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Literature / Djinn Rummy

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Inside an aspirin bottle, nobody can hear you scream...

Djinn Rummy is a comic fantasy novel by Tom Holt, written in 1995.

All Jane Wellesley wanted was to peacefully overdose on some expired aspirin so she could end her life in a British Rail waiting room. Alas, the bottle she chose to open, instead of aspirin, contained an authentic Genie. Now, instead of suicide, she has a life of infinite possibilities to contemplate. Lucky old Jane.

Lucky old Genie, too- because Kiss (short for Kawauchiya Integrated Circuits III- it's a corporate sponsorship deal) would rather be doing other things. Not least of which is saving the world from his old friend Philly Nine, another Genie, who has decided that the best way to avoid being indentured to humans is to kill them all...


Djinn Rummy contains examples of the following tropes:

  • All Myths Are True: With the variation that genies are responsible for them all. For instance,Santa Clause is a genie. You get the general idea.
  • Ax-Crazy: Philly Nine.
  • Be Careful What You Wish For: Could be the trope codifier. Examples abound:
    • Jane asks for breakfast in bed; she gets a sleeping hedgehog, which is still in its bed of leaves and grass.
    • While being recklessly flown over Moscow, Jane orders Kiss to put her down, "NOW!!" They land in a pedestrian crossing in a main road (in front of an oncoming bus!), because they were directly over it at that moment.
    • Jane wants her apartment redecorated, and asks for something that looks nice. What she gets looks like something out of The Arabian Nights. (It looked nice to Kiss...)
    • Then there's the succession of mortals tricked by Philly Nine into making wishes that will allow him to destroy all human life. Luckily, Philly himself is under the influence of the one wish Kiss tricked him into granting; that whenever he does something evil, he will make a mess of it.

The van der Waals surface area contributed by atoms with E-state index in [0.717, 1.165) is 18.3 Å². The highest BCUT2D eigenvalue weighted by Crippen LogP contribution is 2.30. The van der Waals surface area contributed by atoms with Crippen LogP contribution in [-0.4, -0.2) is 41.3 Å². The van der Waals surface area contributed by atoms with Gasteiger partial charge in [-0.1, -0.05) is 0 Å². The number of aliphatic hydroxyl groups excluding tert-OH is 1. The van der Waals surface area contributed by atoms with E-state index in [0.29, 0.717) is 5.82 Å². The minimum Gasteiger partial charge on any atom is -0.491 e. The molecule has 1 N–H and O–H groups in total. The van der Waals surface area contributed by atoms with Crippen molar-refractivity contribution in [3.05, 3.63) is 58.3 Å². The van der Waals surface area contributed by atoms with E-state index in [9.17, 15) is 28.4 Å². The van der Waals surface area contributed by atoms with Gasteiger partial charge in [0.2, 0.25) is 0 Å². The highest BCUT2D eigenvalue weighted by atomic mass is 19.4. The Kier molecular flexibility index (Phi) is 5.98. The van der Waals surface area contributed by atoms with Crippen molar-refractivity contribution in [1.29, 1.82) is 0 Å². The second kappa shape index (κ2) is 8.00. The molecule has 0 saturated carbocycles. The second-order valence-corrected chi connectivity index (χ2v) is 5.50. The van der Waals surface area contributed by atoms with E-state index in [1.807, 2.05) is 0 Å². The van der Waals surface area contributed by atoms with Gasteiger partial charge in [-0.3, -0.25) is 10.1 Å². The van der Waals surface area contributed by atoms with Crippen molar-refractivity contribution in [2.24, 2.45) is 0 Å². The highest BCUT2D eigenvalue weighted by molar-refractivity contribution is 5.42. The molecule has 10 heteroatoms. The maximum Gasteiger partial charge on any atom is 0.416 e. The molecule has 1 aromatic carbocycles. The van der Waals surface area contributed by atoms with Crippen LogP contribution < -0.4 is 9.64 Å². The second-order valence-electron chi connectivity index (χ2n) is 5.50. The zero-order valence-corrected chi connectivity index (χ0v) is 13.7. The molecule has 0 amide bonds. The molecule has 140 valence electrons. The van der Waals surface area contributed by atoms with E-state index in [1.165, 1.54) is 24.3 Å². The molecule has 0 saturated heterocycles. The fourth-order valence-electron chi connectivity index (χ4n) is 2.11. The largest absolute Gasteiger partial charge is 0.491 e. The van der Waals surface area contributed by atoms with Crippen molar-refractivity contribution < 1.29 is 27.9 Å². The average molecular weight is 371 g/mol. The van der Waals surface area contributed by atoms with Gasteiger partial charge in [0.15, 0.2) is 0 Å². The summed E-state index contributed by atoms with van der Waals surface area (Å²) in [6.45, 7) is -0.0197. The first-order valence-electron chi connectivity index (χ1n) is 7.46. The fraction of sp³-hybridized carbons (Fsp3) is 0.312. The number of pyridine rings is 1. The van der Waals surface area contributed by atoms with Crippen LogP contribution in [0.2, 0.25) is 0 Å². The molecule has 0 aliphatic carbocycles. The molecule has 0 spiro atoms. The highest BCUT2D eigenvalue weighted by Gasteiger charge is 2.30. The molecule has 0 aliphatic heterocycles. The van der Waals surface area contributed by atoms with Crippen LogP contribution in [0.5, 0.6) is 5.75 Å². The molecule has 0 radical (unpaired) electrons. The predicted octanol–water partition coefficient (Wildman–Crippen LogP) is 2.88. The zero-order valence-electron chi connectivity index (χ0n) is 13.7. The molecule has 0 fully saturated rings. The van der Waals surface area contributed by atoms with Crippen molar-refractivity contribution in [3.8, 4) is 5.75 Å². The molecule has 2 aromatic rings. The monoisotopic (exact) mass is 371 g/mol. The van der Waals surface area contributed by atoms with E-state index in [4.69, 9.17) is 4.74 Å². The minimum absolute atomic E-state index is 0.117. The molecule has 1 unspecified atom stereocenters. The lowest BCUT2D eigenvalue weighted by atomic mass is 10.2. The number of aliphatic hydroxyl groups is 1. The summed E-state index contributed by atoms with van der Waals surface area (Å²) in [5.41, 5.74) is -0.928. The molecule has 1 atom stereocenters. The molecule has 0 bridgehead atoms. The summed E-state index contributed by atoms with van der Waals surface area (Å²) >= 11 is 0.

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  • Butt-Monkey: Kiss goes through hell for his mortal. He even contemplates becoming mortal himself, under Cupid's influence.
  • Chew Toy: Poor Justin. Left in charge of his uncle's carpet shop for an afternoon, he finds himself magically hijacked, nearly drowned, and almost involved in the end of the world, among other things. He is compensated for his troubles in the end.
  • Faux Affably Evil: Philly Nine, Kiss' old foe, banters with him as they duel to the death. (Well, since they are both immortal, they are duelling to great amounts of pain...)
  • Interspecies Romance: A genie who very reluctantly finds himself falling for a human.
  • It Is Pronounced Tropay: Kawaguchiya Integrated Circuits III's acronym is pronounced "Kiss", not "Kick". "The 'C' is soft, as in 'certain', 'coelocanth', or 'celery'."
  • Jackass Genie: Philly Nine twists any orders given by humans in such a way that he can use them as part of his scheme to destroy the planet. He is also not above giving helpful suggestions for wishes, which he then gleefully misinterprets.